"My career objective is to enter research in the ... industry. I have demonstrated strong research skills during university project work and much of my experience has been within a team environment. I am able to take responsibility for my own work as well as being able to demonstrate leadership when required. Meeting deadlines has been a consistent part of my academic and working life and I have learned how to communicate with people in situations which require tact. My academic skills have given me the ability to communicate effectively on paper as well as through presentations."
The personal profile reflects the type of person you are. It offers the employer a taste of your character and your goals, and many CVs use a skills profile. Show why you think this role is perfect for you. For example:
"I am an outgoing person who can talk to people at all levels and have been complimented on my ability to listen to other people. I can take responsibility for my own work and my own goals, but I also enjoy working with other people to reach a common goal. Reflection is an important part of my personality and this has led me to develop a strong feeling for detail without losing sight of the whole picture. ... holds strong fascination for me and my objective is to work in research within this field."
"My academic and work experience has taught me to work well with other people and to take responsibility for my own work. I have an outgoing personality and am keenly interested in good health through exercise and diet. One of my most important assets is my ability to listen to people."
Skills profile identifies your competence in a variety of skills and these can be shown through bullet points or by a short sentence linked to specific skills. Keep this concise, but include everything relating to the job spec. They will want to see as many directly relatable skills to the job as possible. For example:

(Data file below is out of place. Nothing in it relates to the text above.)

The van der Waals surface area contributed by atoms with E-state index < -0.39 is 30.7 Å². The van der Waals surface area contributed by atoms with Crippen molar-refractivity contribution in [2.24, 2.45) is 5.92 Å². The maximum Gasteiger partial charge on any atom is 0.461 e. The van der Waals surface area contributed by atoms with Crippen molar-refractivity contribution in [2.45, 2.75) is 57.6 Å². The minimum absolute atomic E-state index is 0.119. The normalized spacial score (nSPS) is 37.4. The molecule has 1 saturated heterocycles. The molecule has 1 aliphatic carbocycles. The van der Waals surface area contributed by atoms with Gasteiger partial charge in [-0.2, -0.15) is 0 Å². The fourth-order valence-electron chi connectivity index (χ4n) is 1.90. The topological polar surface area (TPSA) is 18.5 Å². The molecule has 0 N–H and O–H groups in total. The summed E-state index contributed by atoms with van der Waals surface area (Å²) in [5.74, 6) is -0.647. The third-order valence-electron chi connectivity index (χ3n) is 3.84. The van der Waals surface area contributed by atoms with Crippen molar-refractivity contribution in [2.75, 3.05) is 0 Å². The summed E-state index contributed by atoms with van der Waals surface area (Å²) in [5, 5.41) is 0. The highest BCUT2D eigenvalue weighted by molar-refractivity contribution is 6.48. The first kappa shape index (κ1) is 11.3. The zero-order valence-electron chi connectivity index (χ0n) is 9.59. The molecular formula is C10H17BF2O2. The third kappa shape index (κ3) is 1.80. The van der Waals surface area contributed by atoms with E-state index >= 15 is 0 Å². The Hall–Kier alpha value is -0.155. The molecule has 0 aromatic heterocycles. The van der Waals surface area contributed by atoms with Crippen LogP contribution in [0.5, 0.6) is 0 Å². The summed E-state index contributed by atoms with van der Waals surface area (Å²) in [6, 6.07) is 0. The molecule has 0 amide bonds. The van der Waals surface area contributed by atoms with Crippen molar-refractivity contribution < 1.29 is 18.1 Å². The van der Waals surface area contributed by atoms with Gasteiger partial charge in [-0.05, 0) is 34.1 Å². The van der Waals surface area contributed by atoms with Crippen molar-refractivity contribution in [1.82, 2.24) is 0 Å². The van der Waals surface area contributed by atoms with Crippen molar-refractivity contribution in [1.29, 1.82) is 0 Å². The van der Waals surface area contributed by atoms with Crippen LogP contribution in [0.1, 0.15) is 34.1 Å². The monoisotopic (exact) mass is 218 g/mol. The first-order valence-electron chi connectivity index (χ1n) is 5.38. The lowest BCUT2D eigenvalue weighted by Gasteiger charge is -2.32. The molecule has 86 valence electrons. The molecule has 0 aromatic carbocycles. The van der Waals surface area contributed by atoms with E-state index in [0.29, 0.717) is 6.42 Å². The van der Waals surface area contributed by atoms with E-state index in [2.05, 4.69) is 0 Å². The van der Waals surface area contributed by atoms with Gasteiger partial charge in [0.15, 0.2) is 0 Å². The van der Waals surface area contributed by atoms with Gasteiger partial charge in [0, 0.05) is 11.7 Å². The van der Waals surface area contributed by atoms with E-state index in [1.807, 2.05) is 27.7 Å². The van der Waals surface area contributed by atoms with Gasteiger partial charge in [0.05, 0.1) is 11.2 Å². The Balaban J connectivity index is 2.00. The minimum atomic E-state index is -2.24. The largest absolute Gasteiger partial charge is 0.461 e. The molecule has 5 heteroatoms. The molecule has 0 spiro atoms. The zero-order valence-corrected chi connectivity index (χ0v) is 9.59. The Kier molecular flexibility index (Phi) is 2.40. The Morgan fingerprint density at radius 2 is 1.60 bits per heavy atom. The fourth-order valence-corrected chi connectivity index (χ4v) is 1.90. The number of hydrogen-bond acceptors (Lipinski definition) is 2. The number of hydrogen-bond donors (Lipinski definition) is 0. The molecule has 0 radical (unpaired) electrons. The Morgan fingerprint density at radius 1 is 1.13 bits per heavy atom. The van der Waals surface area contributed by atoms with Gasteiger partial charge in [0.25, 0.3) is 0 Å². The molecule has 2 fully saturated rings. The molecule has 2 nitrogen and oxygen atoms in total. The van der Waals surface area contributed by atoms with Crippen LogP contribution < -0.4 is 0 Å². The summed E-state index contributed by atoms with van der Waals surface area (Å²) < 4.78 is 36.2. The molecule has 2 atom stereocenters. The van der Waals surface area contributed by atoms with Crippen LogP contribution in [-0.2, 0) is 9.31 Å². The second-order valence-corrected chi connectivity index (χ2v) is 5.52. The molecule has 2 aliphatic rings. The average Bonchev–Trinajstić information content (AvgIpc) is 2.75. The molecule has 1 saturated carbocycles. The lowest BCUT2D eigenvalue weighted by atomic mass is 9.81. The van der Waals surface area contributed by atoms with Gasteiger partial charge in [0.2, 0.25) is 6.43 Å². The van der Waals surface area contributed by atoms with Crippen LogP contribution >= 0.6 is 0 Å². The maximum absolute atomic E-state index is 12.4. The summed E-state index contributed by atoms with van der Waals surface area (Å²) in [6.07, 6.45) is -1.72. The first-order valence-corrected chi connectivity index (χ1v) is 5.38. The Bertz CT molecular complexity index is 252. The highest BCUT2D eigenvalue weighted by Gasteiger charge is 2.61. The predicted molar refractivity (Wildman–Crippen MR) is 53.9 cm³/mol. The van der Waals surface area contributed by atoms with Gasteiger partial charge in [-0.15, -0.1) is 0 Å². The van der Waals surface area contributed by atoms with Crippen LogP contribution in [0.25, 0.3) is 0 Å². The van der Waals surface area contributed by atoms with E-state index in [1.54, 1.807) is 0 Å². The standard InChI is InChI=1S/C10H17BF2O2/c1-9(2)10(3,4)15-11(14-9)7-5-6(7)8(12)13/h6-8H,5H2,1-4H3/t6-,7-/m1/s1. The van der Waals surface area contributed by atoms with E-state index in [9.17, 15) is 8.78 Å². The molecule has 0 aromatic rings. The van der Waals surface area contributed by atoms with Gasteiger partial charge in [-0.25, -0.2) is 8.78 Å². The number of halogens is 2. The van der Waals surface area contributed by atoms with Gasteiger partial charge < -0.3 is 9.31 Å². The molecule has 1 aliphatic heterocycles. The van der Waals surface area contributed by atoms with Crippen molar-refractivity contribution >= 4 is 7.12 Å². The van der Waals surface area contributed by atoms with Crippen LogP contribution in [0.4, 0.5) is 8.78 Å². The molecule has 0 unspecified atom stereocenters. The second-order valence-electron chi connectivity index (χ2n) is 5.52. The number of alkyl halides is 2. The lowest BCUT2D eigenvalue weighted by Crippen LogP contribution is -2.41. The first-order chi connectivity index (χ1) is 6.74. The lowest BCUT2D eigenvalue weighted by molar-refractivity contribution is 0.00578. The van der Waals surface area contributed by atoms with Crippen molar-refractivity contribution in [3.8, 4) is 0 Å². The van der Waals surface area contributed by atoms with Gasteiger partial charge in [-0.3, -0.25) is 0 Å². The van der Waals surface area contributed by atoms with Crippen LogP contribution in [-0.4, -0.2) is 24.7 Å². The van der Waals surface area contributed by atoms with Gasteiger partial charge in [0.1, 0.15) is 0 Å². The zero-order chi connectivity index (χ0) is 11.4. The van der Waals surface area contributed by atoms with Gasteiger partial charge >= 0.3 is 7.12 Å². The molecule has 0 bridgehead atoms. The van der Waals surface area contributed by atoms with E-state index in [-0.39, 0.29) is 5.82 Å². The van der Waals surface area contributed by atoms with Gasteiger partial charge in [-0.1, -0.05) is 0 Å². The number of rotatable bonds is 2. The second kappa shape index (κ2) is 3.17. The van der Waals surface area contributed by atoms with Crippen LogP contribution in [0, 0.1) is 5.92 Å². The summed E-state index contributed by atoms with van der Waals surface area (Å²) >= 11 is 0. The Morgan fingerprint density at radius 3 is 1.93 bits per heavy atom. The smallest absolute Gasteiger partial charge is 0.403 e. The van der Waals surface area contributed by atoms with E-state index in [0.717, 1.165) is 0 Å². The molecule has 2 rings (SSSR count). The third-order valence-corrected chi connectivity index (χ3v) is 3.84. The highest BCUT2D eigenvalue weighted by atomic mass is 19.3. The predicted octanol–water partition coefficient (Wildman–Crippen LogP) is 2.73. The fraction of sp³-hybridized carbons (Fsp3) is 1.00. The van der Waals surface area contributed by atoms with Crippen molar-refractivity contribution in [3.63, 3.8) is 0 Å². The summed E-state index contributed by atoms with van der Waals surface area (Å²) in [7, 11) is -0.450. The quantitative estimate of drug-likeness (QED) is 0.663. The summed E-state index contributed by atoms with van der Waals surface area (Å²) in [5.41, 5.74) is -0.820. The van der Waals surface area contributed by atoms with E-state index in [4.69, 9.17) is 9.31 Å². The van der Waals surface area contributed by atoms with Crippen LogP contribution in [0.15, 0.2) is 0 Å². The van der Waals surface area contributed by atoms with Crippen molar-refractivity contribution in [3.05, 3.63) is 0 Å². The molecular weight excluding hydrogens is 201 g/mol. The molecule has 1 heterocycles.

"During my academic study and work experience I have developed skills such as:
- problem solving
- time management (etc)"
Or you might support them with a short sentence, for example:
My university project work has demanded that I undertake investigation into a specific topic and analyse the information before putting recommendations forward in a presentation."
During my time at university I have undertaken full-time study, part-time paid work and enjoyed my sport with the basketball team. I have prioritised each of these activities successfully."
The best skills to write about are the ones that have achieved something positive. Any examples you have that a skill you applied to hit a target or anything positive will stand out on a cover letter. The main thing is that it must be concise. Let them see why they should want meet you, so make it personal and tailored towards their business. Whatever style you adopt remember what you say in your profile is open for questioning at an interview.
Email cover letters
When submitting a cover letter for a job applications there are a few things that you must remember to check. Firstly check that your cover letter and CV, for that matter, is attached. Be careful and check the formatting of the email and cover letter. Ensuring the font is the same all the way through. Try to keep the font consistent throughout your CV, cover letter and email. This will just look more professional. Make sure your read the job specification when applying; they may want something specific in the email subject.
The final advice
- make your graduate cover letter tailored to the company.
- make it concise.
- make it persuasive and eye catching.
- proof read. Read it once, then read it again and then read it again. If possible get someone else to read it for you to catch every little typo or grammatical error.
- use an appropriate format; it must look professional i.e. for business purposes.
- make it generic.
- waffle! Think about what is relevant to the company and particularly the actual position/role.
- make it more than one side of A4.
- leave errors that will make it easy for the company to reject your application.
- forget to put the address of the company at the top of the cover letter and to sign it with you name. It is a formal letter so it must be in the correct format.
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If an employer requests a CV to apply for a vacancy you should always include a graduate cover letter. This is your opportunity to introduce yourself and explain your suitability for the role. You must take time over your cover letter and make sure they are immaculate. Spell checkers are not enough. Please read our advice and make use of the cover letter examples provided to give you the best chance of grabbing your dream job!